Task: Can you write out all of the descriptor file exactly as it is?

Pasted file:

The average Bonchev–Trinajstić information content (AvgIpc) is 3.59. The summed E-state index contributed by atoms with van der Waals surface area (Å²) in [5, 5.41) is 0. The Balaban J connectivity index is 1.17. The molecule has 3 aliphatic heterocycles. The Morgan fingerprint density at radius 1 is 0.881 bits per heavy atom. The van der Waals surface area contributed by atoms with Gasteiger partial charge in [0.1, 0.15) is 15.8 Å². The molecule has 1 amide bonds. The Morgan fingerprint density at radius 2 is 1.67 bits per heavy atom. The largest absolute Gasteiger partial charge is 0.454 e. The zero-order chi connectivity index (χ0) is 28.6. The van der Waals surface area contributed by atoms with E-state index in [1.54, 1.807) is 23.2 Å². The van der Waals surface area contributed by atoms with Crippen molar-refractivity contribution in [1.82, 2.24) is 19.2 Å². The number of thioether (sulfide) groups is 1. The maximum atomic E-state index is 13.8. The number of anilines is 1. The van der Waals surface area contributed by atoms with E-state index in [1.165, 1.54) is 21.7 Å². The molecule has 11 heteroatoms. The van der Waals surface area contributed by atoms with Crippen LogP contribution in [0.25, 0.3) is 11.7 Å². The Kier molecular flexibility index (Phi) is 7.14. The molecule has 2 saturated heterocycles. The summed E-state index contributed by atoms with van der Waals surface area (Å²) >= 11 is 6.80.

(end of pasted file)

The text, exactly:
The average Bonchev–Trinajstić information content (AvgIpc) is 3.59. The summed E-state index contributed by atoms with van der Waals surface area (Å²) in [5, 5.41) is 0. The Balaban J connectivity index is 1.17. The molecule has 3 aliphatic heterocycles. The Morgan fingerprint density at radius 1 is 0.881 bits per heavy atom. The van der Waals surface area contributed by atoms with Gasteiger partial charge in [0.1, 0.15) is 15.8 Å². The molecule has 1 amide bonds. The Morgan fingerprint density at radius 2 is 1.67 bits per heavy atom. The largest absolute Gasteiger partial charge is 0.454 e. The zero-order chi connectivity index (χ0) is 28.6. The van der Waals surface area contributed by atoms with E-state index in [1.54, 1.807) is 23.2 Å². The van der Waals surface area contributed by atoms with Crippen molar-refractivity contribution in [1.82, 2.24) is 19.2 Å². The number of thioether (sulfide) groups is 1. The maximum atomic E-state index is 13.8. The number of anilines is 1. The van der Waals surface area contributed by atoms with E-state index in [1.165, 1.54) is 21.7 Å². The molecule has 11 heteroatoms. The van der Waals surface area contributed by atoms with Crippen LogP contribution in [0.25, 0.3) is 11.7 Å². The Kier molecular flexibility index (Phi) is 7.14. The molecule has 2 saturated heterocycles. The summed E-state index contributed by atoms with van der Waals surface area (Å²) >= 11 is 6.80.